To offer the young public, their families and teaching teams all the information on studies and occupations: 8,000 studies, 20,000 school addresses, 400 occupations...

On the way home at the end of the day of test-taking we walked on Boulevard Montparnasse past a bookstore that had outdoor bins. I stopped to look for a few minutes and found two books that, for some reason I suppose were subconscious, I felt compelled to buy: the Dictionary of Demonology and Les Esclaves du Diable. Although I never had any money, this time I happened to have just the amount I needed for the two paperbacks so I bought them without having to ask mom for her approval and her money. I had never been attracted to the occult before but I felt in a diffuse way that Evil was a reality, and here was the opportunity to learn about people who deliberately embraced Evil and then became enslaved by it.

Mom went alone to get the test results and when she came back, eight hours of answering hundreds of questions boiled down to one word: Advertising.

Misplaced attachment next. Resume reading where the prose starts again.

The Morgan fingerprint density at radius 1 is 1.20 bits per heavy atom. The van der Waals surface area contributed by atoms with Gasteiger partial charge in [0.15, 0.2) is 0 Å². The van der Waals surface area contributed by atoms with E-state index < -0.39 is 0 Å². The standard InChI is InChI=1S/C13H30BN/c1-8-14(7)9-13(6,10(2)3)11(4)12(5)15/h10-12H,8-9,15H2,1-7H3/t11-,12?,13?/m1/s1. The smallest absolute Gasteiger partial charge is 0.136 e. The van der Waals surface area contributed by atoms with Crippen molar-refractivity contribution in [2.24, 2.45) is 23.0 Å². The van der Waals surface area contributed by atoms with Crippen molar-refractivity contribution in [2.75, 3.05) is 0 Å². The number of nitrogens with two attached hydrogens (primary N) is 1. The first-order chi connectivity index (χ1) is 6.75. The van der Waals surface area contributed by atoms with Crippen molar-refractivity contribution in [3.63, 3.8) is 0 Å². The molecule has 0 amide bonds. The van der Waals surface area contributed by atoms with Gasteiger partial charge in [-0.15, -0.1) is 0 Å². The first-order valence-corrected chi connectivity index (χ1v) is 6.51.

After that I went to Brittany with my parents. I had hoped my reportage would take me away from the familiar family vacation home and I was very upset that the subject of the reportage I had chosen was taken away from me, and the prospect of having the family around to do any kind of intellectual and creative work upset me even more because I knew that they would interfere with my concentration and my organization. I reflected on what subject I could do a reportage on and after two or three days I still hadn't found anything that interested me. I was deeply hurt by the refusal of my parents to let me go by myself do the reportage in the Cevennes and I couldn't adapt overnight to the situation. It didn't occur to me to read the local newspaper or go to the library do some research on the rich culture of Brittany. In my view, Brittany equaled family because that was where my father's family came from, and now that I had graduated, I wanted to get away from the family's influence, so I had a bias against anything Breton.